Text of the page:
Fun in the sun

Well we've had some great weather in recent weeks, with the birds making the most of the warm weather (such as letting brooding parents take short breaks from sitting on eggs) and of course the longer days.  

In our part of the world, we're now at the time of year where it doesn't get dark, remaining officially in nautical twilight at its darkest until the end of July, and not officially getting to 'night' dark until the second half of August.  It's one of the reasons why so many birds come up here to breed, with extended day length offering the biggest opportunity to feed as well as be aware of predators through most of the day.

Gadaggadaggadagga - one of our Swallows dogfights the local male Sparrowhawk

Our Swallows have built a brand new nest in our workshop, and it's been great to watch them toil away. One downside of improving their security this year (see last month's blog) is that we can't put a mirror up to see if any eggs have been laid yet...hey ho, we'll know soon enough and I'd rather let them get on with things rather than disturb them.  Hopefully the news of the patter of tiny wings next month!  UPDATE Not more than two hours after this was published, an upping of tempo in the Swallows' behaviour indicated something had happened.  Viewing from the sectioned off part of the workshop, at least three chicks have now hatched!


With so many things to do in the land we love, the good weather recently determined that a long-held intent to do a 'new' trip could be finally had.  Handa Island sits just off the northwest coast of Sutherland, and in Spring through mid-July becomes host to a variety of seabirds as they breed in ideal conditions and locations.  Although the towering stacks of auk species (Guillemots, Razorbills and Puffins) along with Fulmars and Kittiwakes are a big draw for many with the sight and sound (though not the smell!) of thousands and thousands of birds, it was the other inhabitants that I was more focussed on.

Arctic Skua on patrol

Two skua species breed on Handa, the Arctic Skua and the Great Skua - the latter being known by many as the Bonxie, derived from the old Northern Isles word 'bunksie' which means 'dumpy bird'.  Skuas are big, powerful birds and usually are only seen from land whilst seawatching or whilst waterborne on a pelagic trip, powering through the air harassing gulls and other birds.  So it was a real treat, therefore, to be but feet from these birds as we made our way across the island on foot.  Many were sat on eggs of their own, whilst their partners were off predating nests of the seabirds mentioned above.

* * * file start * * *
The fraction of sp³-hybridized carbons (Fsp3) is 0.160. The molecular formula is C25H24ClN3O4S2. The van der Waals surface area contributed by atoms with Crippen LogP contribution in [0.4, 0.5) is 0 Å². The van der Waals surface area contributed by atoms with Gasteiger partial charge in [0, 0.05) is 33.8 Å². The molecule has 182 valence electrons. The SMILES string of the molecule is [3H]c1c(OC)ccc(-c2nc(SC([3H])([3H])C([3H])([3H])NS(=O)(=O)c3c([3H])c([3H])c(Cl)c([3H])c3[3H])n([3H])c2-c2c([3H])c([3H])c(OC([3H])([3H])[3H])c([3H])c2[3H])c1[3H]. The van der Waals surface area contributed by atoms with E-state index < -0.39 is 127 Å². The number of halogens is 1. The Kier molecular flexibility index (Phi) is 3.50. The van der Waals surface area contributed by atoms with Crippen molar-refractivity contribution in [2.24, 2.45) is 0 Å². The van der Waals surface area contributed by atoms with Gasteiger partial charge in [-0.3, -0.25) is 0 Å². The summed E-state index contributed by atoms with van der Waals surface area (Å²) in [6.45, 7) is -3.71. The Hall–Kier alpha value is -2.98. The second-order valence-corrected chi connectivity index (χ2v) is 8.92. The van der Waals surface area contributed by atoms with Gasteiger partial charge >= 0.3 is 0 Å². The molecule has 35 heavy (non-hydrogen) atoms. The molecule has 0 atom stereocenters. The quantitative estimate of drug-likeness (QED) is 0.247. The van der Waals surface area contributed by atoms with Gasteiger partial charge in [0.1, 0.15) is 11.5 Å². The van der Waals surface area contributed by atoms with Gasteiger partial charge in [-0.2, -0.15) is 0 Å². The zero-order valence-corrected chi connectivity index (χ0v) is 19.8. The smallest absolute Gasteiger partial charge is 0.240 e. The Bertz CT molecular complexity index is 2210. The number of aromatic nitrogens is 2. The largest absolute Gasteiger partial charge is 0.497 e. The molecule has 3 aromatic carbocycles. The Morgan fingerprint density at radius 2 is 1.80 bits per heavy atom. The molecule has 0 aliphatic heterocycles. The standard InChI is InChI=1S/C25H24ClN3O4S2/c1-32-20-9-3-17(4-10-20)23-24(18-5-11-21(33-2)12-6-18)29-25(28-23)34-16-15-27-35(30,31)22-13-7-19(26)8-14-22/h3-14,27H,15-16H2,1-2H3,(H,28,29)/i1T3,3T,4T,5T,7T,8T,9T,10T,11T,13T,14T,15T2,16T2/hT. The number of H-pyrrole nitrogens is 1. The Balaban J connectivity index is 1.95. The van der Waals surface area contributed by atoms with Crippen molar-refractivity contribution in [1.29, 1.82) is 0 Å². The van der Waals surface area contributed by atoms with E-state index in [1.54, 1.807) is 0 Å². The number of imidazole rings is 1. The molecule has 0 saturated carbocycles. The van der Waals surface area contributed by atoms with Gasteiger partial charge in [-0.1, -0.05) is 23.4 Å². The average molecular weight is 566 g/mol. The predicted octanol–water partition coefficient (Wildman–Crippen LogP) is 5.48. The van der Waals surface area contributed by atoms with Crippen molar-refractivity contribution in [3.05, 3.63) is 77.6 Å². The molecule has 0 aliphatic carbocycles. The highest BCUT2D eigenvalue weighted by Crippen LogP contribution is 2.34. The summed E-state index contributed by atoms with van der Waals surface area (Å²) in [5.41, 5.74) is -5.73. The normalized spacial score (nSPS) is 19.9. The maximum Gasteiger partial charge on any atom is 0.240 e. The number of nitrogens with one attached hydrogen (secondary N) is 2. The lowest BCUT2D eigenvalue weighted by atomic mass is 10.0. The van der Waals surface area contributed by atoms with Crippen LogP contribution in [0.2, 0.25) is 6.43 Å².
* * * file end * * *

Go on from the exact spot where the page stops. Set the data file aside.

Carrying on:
Bonxie up close

Once their young are hatched, you can expect the skuas to be extremely defensive of their brood and will ward off humans with low passes and even a bump to the head with their webbed feet.  If you're really unlucky, projectile vomiting is also a weapon!  So, if you've not 'done Handa', consider it - it's a superb place, especially when it's like this...

Do not disturb

With the fluttering of tiny wings on many nests, including our two closest Osprey nests to home, it's a timely reminder to those of you who seek the company of our feathered friends to be wary of any disturbance you may make and - in the case of Wildlife & Countryside Act 1981 Schedule 1 species - any laws you may break.  

Sometimes though, the special birds will happily come to you - this Red-throated Diver (a protected Schedule 1 species) was fishing in the bay as we headed across to Handa and amazingly came towards us.  Well, don't mind if I do...

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Happy - and responsible - birding


A9Birds is a birdwatching and wildlife photography company based in Moray, covering the local area including Strathspey, the Moray Firth and Inverness-shire.  Please see our website for details of what we can offer you, and why not keep up to date with our sightings and photos on our Facebook page.  All photos on this page are copyright Mike Crutch/A9Birds.


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